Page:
8bit styled action game from video game composer Yuzo Koshiro’s development studio, Ancient. Defeat all monsters by 4 unique heros to protect your princess.
Protect Me Knight (??????) is famed composer Yuzo Koshiro’s and Ancient’s first release for the Xbox 360 Indie Games. The game harkens to an 8-bit era complete with cartridge blowing intro, Famicom sprite graphics, and a catchy and varied PCM soundtrack. Of course, lots of indie games do the retro thing for better or worse; Ancient here succeeds by building a fantastic, fun game without using the gimmick as a crutch.
Players select one of four characters — knight, amazon, ninja, or mage — and take on the task of defending the princess over the course of ten levels. Each level takes place on a fixed, single screen with the players defending the princess from a multitude of enemies of all shapes and sizes. The variety is excellent, and the hordes of attacking enemies keep things frantic through the end. Each player character has a physical and magic attack which help set them apart and alter the strategy involved in taking on the horde. Barricades can be built barricades to stall the approaching onslaught and are repaired by attacking the structures. The barricades can be upgraded from sticks to steel to catapults, at which point players can enter them and start flinging rocks at enemies (or teammates and the princess if not too careful with the splash damage). The four defenders can respawn an infinite number of times; it’s when the princess dies that it’s game over.
Along with an end of round bonus for surviving barricades, the princess gives her defenders hearts for defeating enemies, used to boost abilities between levels. Enemies get vicious in later levels, some gaining the ability to teleport beyond the barricades or attack over them. Players can move the princess around by pushing her, good for when you see that she has caught fire or about to be trampled. Protect Me Knight is a brilliantly constructed release with enough strategy elements to make players think without letting up on the fast paced arcade action. Yes, “arcade action,” not tower defense, as the player constructs chiefly serve to halt enemy advancement, not obliterate them. That’s the players’ jobs.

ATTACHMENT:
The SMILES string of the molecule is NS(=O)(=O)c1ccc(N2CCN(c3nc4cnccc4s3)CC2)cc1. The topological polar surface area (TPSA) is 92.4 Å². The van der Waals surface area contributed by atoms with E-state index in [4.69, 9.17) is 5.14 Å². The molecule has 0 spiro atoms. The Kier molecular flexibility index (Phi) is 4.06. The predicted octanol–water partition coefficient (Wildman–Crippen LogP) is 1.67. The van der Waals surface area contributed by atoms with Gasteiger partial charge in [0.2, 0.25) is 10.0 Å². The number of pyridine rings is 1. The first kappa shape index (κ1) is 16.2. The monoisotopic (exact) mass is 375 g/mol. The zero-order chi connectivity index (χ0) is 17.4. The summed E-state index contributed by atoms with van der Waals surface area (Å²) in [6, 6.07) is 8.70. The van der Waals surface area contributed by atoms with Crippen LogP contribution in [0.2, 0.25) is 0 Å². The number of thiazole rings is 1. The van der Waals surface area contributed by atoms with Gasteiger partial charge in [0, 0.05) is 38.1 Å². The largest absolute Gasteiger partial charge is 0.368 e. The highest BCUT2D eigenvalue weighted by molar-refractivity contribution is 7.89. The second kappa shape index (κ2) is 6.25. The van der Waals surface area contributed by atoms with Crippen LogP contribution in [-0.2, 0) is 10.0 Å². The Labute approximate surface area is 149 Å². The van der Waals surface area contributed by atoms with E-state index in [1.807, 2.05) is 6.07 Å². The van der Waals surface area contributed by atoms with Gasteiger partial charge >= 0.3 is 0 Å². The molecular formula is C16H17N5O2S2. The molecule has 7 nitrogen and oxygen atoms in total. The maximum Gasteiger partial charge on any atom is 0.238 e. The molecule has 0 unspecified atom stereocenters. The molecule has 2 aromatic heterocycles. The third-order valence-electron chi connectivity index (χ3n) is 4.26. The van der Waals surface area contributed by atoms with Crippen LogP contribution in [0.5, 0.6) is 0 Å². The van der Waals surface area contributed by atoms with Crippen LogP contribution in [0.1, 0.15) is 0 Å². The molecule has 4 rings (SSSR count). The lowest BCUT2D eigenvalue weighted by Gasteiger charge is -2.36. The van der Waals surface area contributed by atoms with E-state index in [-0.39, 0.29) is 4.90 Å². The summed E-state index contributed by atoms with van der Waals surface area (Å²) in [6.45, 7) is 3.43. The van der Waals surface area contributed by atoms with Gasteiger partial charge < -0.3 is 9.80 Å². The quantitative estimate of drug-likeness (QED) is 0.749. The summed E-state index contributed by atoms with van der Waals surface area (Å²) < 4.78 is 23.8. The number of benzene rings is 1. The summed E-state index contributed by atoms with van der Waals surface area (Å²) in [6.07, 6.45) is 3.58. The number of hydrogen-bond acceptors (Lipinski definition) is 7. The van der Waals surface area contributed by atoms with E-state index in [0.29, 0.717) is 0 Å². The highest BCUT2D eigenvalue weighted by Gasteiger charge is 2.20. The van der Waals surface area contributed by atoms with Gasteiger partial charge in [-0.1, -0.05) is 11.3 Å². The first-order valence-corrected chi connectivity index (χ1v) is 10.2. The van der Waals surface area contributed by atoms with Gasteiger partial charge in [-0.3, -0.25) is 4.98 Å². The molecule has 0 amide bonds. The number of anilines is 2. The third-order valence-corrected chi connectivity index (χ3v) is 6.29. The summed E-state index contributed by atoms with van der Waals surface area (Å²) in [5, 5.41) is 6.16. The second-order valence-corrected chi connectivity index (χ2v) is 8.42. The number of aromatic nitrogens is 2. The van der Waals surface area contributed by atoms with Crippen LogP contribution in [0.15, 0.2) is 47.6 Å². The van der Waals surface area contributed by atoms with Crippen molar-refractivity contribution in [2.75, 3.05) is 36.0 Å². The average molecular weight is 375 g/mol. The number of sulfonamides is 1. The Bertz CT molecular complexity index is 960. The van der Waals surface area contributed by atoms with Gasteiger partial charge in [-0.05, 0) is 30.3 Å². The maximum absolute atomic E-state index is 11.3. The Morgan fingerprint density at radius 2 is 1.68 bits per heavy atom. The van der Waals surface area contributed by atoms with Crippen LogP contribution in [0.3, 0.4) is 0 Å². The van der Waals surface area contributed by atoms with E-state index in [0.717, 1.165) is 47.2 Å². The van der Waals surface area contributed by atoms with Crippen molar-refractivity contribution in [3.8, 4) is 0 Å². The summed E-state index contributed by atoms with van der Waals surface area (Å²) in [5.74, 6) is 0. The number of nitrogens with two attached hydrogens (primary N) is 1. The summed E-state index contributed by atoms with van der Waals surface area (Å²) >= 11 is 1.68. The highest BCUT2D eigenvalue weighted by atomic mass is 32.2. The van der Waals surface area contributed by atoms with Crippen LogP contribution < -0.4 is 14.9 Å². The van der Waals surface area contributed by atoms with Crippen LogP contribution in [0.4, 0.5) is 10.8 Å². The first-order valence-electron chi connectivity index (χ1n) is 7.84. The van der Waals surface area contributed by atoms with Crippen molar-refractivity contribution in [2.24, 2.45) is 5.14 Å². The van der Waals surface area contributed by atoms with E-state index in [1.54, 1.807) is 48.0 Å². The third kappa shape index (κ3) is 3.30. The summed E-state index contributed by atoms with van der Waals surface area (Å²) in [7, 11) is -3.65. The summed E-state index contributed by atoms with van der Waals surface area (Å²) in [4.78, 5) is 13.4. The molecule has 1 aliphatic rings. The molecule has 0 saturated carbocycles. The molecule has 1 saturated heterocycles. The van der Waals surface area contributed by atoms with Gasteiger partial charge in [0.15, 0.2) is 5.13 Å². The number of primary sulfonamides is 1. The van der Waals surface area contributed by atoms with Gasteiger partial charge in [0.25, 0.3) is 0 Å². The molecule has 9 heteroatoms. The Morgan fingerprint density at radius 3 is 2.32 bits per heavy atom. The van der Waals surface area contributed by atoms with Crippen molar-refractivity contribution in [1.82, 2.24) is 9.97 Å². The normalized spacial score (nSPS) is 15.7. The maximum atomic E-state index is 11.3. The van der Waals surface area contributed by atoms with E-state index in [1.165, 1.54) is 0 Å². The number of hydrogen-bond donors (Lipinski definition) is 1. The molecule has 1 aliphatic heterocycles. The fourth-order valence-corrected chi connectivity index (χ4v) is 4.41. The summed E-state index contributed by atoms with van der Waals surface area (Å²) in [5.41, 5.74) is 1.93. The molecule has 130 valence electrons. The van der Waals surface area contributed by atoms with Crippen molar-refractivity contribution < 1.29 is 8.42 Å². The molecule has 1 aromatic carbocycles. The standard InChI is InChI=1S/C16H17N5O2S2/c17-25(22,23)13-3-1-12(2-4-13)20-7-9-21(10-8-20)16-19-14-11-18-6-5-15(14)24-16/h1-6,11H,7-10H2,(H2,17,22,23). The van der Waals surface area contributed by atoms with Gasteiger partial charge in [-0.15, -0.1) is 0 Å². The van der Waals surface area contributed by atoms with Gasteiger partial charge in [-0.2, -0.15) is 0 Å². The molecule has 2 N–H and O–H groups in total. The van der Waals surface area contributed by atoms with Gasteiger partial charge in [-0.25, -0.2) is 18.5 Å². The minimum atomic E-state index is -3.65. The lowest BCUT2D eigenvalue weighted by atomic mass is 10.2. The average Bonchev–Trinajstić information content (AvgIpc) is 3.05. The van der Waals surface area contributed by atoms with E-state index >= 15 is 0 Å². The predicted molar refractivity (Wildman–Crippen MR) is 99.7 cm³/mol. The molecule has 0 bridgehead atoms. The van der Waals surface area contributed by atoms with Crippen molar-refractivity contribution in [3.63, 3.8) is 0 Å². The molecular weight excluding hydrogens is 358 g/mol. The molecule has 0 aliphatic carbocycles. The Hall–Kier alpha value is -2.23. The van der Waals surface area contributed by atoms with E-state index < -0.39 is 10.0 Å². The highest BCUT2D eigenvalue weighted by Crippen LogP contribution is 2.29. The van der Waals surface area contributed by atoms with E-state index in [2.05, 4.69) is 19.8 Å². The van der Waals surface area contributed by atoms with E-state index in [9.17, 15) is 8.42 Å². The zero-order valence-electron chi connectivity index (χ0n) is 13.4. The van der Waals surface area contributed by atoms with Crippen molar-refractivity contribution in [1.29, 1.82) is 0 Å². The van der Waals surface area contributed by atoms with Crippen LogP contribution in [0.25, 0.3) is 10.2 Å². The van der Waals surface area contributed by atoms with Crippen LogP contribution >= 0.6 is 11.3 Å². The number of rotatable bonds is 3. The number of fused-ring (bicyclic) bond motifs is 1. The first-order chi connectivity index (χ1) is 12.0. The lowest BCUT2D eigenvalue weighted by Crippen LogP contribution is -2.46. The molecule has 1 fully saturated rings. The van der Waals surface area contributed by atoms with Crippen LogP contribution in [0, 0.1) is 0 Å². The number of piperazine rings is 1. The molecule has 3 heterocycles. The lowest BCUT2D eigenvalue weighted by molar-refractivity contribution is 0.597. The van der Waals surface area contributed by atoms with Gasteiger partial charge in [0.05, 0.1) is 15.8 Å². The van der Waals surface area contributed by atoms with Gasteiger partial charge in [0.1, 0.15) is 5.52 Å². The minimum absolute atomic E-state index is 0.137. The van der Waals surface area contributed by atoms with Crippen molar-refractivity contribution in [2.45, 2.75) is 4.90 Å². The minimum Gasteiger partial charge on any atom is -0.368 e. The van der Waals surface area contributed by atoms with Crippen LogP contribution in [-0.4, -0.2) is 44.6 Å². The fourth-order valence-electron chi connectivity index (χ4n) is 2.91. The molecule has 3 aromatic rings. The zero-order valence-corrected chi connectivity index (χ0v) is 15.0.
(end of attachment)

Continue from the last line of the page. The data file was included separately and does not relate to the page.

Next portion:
The game may not take itself the least bit seriously with humorous biographies for the cast and other touches, but the game is no pushover, particularly on the higher difficulty settings. Unfortunately, the game is still limited to ten rounds of action before the end which could be a drawback for some, though the single player experience is lengthened some by making the trip with all four characters and tackling the higher difficulty settings. Protect Me Knight makes for an enjoyable single player game but an even better multi-player one. It’s a shame that the game doesn’t support on-line multi-player; while this is a common feature lacking among Xbox Indie releases, it hurts here because the game is just that good, and being able to play with others when none are available locally would be most welcomed.
That minor want aside, Protect Me Knight is as close to a “must have” as one can find among the Xbox Indie releases. The game is a blast, the action never lets up, and the premise and style belong to it alone. Between a healthy soundtrack composed by one of the greats himself, cute retro graphics which vibe well with the gameplay, and a sense of charm which endears itself to anyone playing, I’m hard pressed to find a fault in what is currently one of the better purchases to be made on the Xbox Indies channel.